Investor Basics: Mutual Funds vs. Separately Managed Accounts
When hearing the term “separately managed account,” many investors may wonder what it means and how it might differ from a traditional mutual fund. These two vehicles are similar in that they are both methods of managing investments, but I liken them to the difference between taking a bus or an Uber. Both will get you to where you want to go, but the bus (mutual fund) will be filled with other passengers (investors) and may not take the most direct route; however, it is very inexpensive. Your Uber ride might be faster and bring you directly to your destination, but it will definitely cost more. Here are some details that might help better explain the differences as you contemplate investment choices:
Generally, mutual funds will be professionally managed based on the investment objectives defined in the prospectus. This offers limited flexibility in the types of stocks the manager can purchase (this is the bus route). If you are investing in a large cap growth fund, the manager can only invest in large cap growth stocks, even if they think that growth is overvalued and due for a correction while many value stocks offer opportunities. Given that you have one manager, or a team of managers, and many investors providing the funds for investment, the minimum investment and fees are usually much lower. In many cases, you might invest with as little as $50, and management fees on some index funds are as low as a few basis points. Although you are investing in a portfolio of stocks, you will not directly own them, so you won’t be entitled directly to dividends or to vote those shares in a proxy. These will all be handled by the fund manager.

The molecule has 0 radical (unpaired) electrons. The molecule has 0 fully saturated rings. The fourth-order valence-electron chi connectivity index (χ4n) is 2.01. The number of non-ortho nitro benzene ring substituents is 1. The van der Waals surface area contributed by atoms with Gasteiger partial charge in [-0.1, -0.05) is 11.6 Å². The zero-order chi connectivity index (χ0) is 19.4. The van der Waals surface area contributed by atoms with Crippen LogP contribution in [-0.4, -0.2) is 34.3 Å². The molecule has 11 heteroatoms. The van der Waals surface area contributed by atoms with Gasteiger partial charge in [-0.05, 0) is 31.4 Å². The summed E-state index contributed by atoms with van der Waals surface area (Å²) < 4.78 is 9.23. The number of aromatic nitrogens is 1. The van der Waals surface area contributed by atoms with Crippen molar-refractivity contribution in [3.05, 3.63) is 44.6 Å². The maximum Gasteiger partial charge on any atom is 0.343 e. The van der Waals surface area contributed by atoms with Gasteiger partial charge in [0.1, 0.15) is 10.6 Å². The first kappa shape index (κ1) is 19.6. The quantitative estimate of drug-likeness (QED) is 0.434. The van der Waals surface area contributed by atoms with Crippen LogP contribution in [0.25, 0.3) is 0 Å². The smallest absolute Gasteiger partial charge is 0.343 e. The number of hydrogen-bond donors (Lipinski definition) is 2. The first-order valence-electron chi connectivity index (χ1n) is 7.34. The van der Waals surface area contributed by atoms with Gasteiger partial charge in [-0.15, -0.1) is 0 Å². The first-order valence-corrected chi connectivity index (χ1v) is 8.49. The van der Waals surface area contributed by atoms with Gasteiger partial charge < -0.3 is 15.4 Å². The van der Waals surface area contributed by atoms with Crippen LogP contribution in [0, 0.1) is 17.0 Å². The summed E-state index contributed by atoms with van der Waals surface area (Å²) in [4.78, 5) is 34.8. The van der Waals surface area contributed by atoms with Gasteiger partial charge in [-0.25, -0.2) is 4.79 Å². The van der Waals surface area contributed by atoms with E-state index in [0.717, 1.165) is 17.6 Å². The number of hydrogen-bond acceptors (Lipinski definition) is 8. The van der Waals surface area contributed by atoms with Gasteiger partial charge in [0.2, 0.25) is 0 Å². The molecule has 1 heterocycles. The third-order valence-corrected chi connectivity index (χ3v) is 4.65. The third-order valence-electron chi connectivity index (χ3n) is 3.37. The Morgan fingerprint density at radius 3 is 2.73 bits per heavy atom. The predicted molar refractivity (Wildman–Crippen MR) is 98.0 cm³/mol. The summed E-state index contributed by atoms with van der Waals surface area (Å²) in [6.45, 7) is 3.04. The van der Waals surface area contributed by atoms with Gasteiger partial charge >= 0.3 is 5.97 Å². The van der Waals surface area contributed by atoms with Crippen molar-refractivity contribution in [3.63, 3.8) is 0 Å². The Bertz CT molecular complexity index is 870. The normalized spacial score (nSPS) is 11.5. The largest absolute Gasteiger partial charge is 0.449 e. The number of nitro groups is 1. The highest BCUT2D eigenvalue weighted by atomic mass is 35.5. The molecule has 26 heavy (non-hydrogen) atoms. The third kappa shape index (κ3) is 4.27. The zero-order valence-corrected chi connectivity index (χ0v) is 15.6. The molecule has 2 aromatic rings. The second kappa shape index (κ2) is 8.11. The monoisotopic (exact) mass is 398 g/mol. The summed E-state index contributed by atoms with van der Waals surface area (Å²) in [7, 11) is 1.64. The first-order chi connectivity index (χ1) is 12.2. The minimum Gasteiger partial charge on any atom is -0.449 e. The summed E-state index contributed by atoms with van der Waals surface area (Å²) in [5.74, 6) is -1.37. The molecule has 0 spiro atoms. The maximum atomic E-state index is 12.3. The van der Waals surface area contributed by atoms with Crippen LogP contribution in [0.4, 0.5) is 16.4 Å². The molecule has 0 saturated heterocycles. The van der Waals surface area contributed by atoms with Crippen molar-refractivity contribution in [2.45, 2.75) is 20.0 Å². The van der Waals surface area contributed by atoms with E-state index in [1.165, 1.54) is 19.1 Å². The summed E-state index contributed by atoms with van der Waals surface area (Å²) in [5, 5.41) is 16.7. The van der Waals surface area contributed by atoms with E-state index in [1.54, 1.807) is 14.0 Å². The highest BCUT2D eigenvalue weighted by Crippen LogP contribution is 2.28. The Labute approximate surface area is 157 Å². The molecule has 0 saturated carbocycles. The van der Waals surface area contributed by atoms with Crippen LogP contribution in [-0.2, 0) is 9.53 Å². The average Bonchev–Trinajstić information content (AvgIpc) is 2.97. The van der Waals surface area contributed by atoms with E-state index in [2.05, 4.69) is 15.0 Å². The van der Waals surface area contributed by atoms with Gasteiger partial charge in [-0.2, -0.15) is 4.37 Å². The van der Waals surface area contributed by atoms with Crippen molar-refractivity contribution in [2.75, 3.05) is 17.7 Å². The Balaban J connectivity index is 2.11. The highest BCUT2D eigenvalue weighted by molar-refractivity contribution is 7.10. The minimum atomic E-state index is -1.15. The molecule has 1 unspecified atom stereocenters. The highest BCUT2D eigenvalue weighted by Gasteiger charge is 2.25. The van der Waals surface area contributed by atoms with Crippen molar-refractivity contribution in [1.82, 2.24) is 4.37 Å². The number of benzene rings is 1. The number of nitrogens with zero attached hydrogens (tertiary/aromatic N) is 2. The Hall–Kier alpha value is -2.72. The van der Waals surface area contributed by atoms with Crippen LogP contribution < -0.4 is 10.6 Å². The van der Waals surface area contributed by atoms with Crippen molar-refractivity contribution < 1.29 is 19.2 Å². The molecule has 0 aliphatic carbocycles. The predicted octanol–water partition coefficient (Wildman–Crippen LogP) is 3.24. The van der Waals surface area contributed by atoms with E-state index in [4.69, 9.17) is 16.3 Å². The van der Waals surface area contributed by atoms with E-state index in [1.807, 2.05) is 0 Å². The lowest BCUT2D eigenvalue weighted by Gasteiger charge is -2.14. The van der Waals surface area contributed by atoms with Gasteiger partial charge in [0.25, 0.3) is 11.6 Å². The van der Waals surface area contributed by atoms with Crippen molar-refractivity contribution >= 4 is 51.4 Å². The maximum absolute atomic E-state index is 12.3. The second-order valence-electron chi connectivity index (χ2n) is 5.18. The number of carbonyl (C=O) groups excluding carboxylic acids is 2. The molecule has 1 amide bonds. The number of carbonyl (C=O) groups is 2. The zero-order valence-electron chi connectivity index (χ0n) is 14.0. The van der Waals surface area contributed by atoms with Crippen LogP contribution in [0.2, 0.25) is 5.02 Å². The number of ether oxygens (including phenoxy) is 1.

Separately Managed Accounts
There are a number of benefits to separately managed accounts. First, your account will have its own manager, who will choose what investments to make based on your own investment goals and any constraints you make on investment options (for example if you choose not to invest in “sin” stocks or other specific areas). The manager will have more flexibility to make investment decisions based on market conditions, so if your manager believes the market might be overvalued, they might sell some positions and raise cash. To get your investment Uber ride, you will also have to pay more in terms of minimum investments and fees. Most separately managed accounts require minimum investments of $50,000 to $100,000 or more. Management fees may range from 1% to 3% of assets managed, which means that your manager will need to contribute significant alpha for total returns to match what you might see on a lower fee mutual fund.
So, these are the basics between investing in a mutual fund compared to a separately managed account. Of course, you could also pursue a third alternative and pursue an MBA and earn a CFA Charter and manage your own account, but it might take a while to pay for those efforts based on the fee savings you might generate.